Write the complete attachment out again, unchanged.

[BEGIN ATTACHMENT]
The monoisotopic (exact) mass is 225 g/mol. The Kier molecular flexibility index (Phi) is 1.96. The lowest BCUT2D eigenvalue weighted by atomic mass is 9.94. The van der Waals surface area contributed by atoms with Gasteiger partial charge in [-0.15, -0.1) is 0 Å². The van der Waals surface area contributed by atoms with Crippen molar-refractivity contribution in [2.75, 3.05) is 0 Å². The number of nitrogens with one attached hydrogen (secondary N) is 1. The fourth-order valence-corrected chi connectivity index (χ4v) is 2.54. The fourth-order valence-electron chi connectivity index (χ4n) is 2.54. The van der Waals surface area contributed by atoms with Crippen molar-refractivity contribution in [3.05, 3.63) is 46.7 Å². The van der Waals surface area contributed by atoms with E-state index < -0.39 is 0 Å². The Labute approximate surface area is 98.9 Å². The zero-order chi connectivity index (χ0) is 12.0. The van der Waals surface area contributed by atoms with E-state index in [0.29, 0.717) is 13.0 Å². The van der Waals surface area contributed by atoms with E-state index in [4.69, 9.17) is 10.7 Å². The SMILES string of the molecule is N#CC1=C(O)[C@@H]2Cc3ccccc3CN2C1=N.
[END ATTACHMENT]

The monoisotopic (exact) mass is 225 g/mol. The Kier molecular flexibility index (Phi) is 1.96. The lowest BCUT2D eigenvalue weighted by atomic mass is 9.94. The van der Waals surface area contributed by atoms with Gasteiger partial charge in [-0.15, -0.1) is 0 Å². The van der Waals surface area contributed by atoms with Crippen molar-refractivity contribution in [2.75, 3.05) is 0 Å². The number of nitrogens with one attached hydrogen (secondary N) is 1. The fourth-order valence-corrected chi connectivity index (χ4v) is 2.54. The fourth-order valence-electron chi connectivity index (χ4n) is 2.54. The van der Waals surface area contributed by atoms with Crippen molar-refractivity contribution in [3.05, 3.63) is 46.7 Å². The van der Waals surface area contributed by atoms with E-state index < -0.39 is 0 Å². The Labute approximate surface area is 98.9 Å². The zero-order chi connectivity index (χ0) is 12.0. The van der Waals surface area contributed by atoms with E-state index in [0.29, 0.717) is 13.0 Å². The van der Waals surface area contributed by atoms with E-state index in [4.69, 9.17) is 10.7 Å². The SMILES string of the molecule is N#CC1=C(O)[C@@H]2Cc3ccccc3CN2C1=N.